Autonomous vehicles are a polarizing topic. Most Americans have a passing awareness and are quick to offer opinions on whether self-driving vehicles are good or bad. Polls consistently show most are cynical and unwilling to give up the wheel to a computer. Until June 19, 2016 I was just like everyone else. That’s the day my 19-year old son, Leo and his best friend Sam were killed in a car crash.
They were driving near our home in Mahwah, New Jersey when they veered off the road into a wooded area. The boys hadn’t been drinking or doing drugs and in a moment, two lives ended and our lives were changed forever. I know that if they’d been in a self-driving car, both young men would still be alive.
Leo and Sam had been best friends since elementary school and both were standout athletes. Leo was a freshman kicker on the University of Rhode Island’s football team and Sam was a wrestler at Rutgers. They were about to head back to school for their sophomore year when they died.
The pain of such an unexpected loss is unimaginable and I can assure you, it doesn’t go away. Multiply that experience by the 40,000 people who died in traffic crashes last year. Imagine the families, relatives and friends who were impacted, and you’ll understand why I’ve become such a passionate advocate for self-driving and connected vehicles.
We need to have this conversation continuously. Next month, I will be speaking at INTERSECT17, a gathering of transportation leaders in Knoxville, Tennessee. It’s the kind of critical talk we must embrace rather than run from. These conversations aren’t just about the latest technology — they are about saving lives.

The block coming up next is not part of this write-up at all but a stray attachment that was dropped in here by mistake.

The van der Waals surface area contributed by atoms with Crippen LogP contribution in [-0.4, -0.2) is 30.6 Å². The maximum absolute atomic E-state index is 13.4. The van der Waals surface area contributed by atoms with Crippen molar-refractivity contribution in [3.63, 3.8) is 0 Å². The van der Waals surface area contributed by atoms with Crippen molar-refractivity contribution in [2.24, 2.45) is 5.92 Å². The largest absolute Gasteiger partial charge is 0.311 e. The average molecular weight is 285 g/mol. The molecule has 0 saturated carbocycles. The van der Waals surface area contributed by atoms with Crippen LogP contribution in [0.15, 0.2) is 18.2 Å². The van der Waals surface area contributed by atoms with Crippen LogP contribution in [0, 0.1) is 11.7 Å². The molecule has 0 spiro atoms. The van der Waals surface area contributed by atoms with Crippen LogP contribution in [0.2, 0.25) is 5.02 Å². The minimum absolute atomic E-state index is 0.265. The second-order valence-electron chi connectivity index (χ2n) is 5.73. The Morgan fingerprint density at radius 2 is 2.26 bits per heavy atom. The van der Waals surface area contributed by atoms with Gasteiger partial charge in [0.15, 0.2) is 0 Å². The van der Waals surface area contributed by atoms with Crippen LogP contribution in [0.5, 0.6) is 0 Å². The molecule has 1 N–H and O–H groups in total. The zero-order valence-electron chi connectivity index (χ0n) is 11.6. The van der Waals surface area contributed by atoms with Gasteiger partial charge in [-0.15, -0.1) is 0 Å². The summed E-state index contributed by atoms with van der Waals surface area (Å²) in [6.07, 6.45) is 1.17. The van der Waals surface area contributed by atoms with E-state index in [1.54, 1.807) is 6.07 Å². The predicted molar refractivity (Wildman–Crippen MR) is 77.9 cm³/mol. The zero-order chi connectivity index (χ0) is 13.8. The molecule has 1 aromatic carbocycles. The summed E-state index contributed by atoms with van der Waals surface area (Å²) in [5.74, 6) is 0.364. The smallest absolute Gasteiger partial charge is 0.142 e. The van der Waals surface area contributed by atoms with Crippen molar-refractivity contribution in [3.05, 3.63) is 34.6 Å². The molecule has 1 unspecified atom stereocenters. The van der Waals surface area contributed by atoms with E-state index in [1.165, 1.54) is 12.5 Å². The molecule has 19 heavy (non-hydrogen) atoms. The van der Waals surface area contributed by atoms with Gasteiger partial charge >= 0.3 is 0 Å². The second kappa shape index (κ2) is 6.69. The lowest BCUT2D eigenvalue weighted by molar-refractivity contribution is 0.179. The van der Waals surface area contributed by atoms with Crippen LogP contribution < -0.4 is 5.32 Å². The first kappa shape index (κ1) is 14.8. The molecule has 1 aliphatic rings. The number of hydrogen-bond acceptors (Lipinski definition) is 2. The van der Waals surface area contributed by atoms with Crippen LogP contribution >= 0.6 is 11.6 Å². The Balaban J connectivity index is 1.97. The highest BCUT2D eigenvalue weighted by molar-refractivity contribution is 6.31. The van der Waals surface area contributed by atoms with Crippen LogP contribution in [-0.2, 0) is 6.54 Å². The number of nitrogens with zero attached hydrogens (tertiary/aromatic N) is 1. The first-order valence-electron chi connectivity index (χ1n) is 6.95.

While accidents involving autonomous vehicles may cause panic the fear is unwarranted. When a Florida man died using Tesla’s Autopilot, headlines asked whether the path to autonomy was worth it. The National Transportation Safety Board later issued a report indicating the driver was using Autopilot beyond its capability and ignored safety warnings.
Here’s the good news. Last month in a rare show of bipartisanship, the U.S. House of Representatives recognized the importance of advancing self-driving vehicles by passing the “SELF DRIVE” Act, and the Senate has its own version of autonomous vehicle legislation that it will take up in the coming weeks. Both bills can help expand autonomous vehicle testing and provide clarity for federal oversight — where to date, there has only been a patchwork of state regulations. This is just the beginning, but Congress must act now to help make autonomous vehicles a reality.
There will be many obstacles in the path to full adoption. Before we get to completely autonomous vehicles, we must look at the regulatory and monetary needs of our state governments and infrastructure concerning connected vehicle capabilities that will get us to a self-driving future. America’s car culture is also slow to change and there is a multi-billion-dollar economy built around traffic crashes.
Self-driving and connected vehicles are in their infancy, and the aviation industry suffered many setbacks early on, but few would argue that those setbacks outweigh the safety and convenience of the aviation system we now enjoy.
Since Leo and Sam died, I’ve made it my mission to increase awareness about the life-saving potential of self-driving and connected vehicles. Awareness is everything because throughout history, we’ve seen that when consumers demand something, barriers fall away. We are committed to educating politicians, leaders and all Americans about the life-saving potential of existing and developing vehicle technology and getting it out of the research labs, out of Washington, D.C. and onto America’s roads. It’s literally technology we can live with.
Theodore “Teddy” Vagias is an advocate for intelligent transportation systems that will save lives, specifically autonomous and connected vehicles. His personal goal is to reduce vehicle related deaths to zero. He is also a Trustee for The Leonidas Foundation, named in his son’s honor, which is a non-profit organization focused on public service and providing humanitarian relief. He currently serves as the CEO of the Mason Harriman Group that recruits, retains and places CxO level executives from the private, public and nonprofit sector for advisory, turnarounds, interim and permanent CxO level engagements.